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South Sudan refugees under heavy protection of Indian peacekeepers

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Photo: http://shethepeople.tv

United Nations: Indian peacekeepers are “taking robust measures to protect South Sudan refugees sheltered in a massive camp where 18 people have been killed and scores injured this week in fighting between ethnic groups — which has come under attack from the South Sudan People’s Liberation Army (SPLA), according to a source monitoring the situation from here.

The fighting started Wednesday between young people belonging to the Shilluk and Dinka tribes in the Malakal camp in South Sudan and SPLA members fired into the camp and also entered it attacking civilians, the Security Council said Friday in a press statement.

At that point, the source at the UN told IANS, “the Indian troops went in and even fired with their APCs (armored personnel carriers) and other things to get the situation under control.”

The SPLA, “although they would deny it, fired into the camp from the outside also” and the Indian peacekeepers “took robust measures externally to prevent any SPLA soldiers from harming these people and getting the situation under control,” the source added.

The internal security of the camp is the responsibility of the UN police forces, while the external protection is of the troops. The troops back up the police inside in emergencies.

The source said that SPLA members were able to get inside the camp as civilians “because they are Dinkas they can wear civvies.” It was also possible for them to bring in weapons through the Dinkas who live inside the camp and can go in and out, the source added.

There were no casualties among the peacekeepers, the source said. Out of the 2,273 Indian peacekeepers in the UN Mission in South Sudan (UNMISS) about 550 are stationed in Malakal. Rwandan peacekeepers are also based there and operate alongside Indians.

Medecins Sans Frontiers, the Switzerland-headquartered international medical charity, said two of those killed were its staff members.

Amid rising tensions in South Sudan, Secretary-General Ban Ki-moon is scheduled to visit it next week, his spokesman Stephane Dujarric announced Friday. He added that Ban condemned the latest round of violence and expressed concern over “the rising inter-communal tensions between the Dinka and Shilluk which precipitated this incident.” (Arul Louis, IANS)

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UNHRC Chief Michele Bachelet: India’s Lockdown Has Implementation Challenges

UN Human Rights chief criticises India's quarantine measures

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Michele Bachelet
UN High Commissioner for Human Rights, Michele Bachelet, on Thursday criticised the quarantine measures put in place in the country, saying they stigmatise people. IANS

BY ARUL LOUIS

While India is fighting to stop the spread of Covid-19, UN High Commissioner for Human Rights, Michele Bachelet, on Thursday criticised the quarantine measures put in place in the country, saying they stigmatise people.

She “expressed regret at the measures that have the effect of stigmatising sections of society, including migrants, such as the practice in some states of stamping hands of those quarantined in their homes, reportedly to ensure that they stay home, and sticking notices outside the homes of people quarantined,” the statement said.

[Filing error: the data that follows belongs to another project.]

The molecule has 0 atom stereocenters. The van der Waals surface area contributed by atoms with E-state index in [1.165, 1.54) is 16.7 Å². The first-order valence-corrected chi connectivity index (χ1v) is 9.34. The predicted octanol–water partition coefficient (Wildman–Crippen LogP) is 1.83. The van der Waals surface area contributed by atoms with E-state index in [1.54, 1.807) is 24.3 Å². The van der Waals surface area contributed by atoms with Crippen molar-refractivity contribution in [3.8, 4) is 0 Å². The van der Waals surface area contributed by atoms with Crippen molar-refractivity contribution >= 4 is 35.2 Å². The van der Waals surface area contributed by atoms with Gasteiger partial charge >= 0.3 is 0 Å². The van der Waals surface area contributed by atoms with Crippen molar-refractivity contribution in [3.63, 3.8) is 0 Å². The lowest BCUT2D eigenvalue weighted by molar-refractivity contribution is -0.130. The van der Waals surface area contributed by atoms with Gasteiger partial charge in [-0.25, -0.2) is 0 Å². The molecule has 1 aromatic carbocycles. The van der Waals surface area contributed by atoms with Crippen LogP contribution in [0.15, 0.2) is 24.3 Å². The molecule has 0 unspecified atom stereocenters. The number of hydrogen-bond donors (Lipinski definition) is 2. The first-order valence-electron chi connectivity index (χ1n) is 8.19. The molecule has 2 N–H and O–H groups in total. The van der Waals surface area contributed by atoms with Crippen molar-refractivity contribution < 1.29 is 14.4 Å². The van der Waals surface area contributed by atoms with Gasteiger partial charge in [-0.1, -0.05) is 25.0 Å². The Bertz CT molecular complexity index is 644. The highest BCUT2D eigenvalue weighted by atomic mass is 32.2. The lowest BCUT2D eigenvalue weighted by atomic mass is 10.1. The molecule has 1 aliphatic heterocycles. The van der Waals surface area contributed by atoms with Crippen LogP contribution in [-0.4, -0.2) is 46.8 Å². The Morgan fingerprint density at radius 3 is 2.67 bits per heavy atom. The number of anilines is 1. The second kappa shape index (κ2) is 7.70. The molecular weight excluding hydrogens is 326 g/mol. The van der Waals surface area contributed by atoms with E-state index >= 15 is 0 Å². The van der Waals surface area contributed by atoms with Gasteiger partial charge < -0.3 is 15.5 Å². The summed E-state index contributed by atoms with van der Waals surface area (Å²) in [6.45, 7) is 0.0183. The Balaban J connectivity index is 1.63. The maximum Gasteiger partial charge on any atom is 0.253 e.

She added, “It is important to weigh such measures against the right to privacy and avoid measures that would unduly stigmatise people within the community, who may already be vulnerable due to their social status or other factors.” She has been silent on other places which use electronic monitoring of those under quarantine. Bachelet also had strong criticism for the impact of the lockdown on migrant workers.

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“She was distressed by the plight of millions of internal migrants affected by the sudden announcement of a lockdown,” according to a statement released by her office in Geneva.

The statement said, “Without the ability to sustain themselves in urban centres and in light of the almost complete shutdown of public transportation, hundreds of thousands of migrant men, women and children were forced to walk hundreds of kilometres trying to reach their villages and home states. Some have died making the journey.”

Michele Bachelet
Michele Bachelet had strong criticism for the impact of the COVID-19 lockdown on migrant workers. Pixabay

“Supreme Court of India’s subsequent instruction on March 31 to ensure that migrants are provided enough food, water, beds and supplies as well as psychosocial counselling in shelters that should be run by volunteers instead of security forces, and that they should be treated in a humane manner,” the statement said.

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It quoted her as saying, “The Supreme Court’s order and its implementation will go a long way to ensuring the safety and rights of these vulnerable migrants. Many of these people’s lives have been suddenly uprooted by the lockdown, placing them in very precarious situations.”

UN Secretary-General Antonio Guterres’ spokesperson Stephane Dujarric highlighted Bachelet’s statement at his daily briefing on Thursday.

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Bachelet, however, acknowledged, that

“the lockdown in India represents a massive logistical and implementation challenge given the population size and its density and we all hope the spread of the virus can be checked.”

She added, “It is nonetheless important to ensure that measures in response to Covid-19 are neither applied in a discriminatory manner nor exacerbate existing inequalities and vulnerabilities.” (IANS)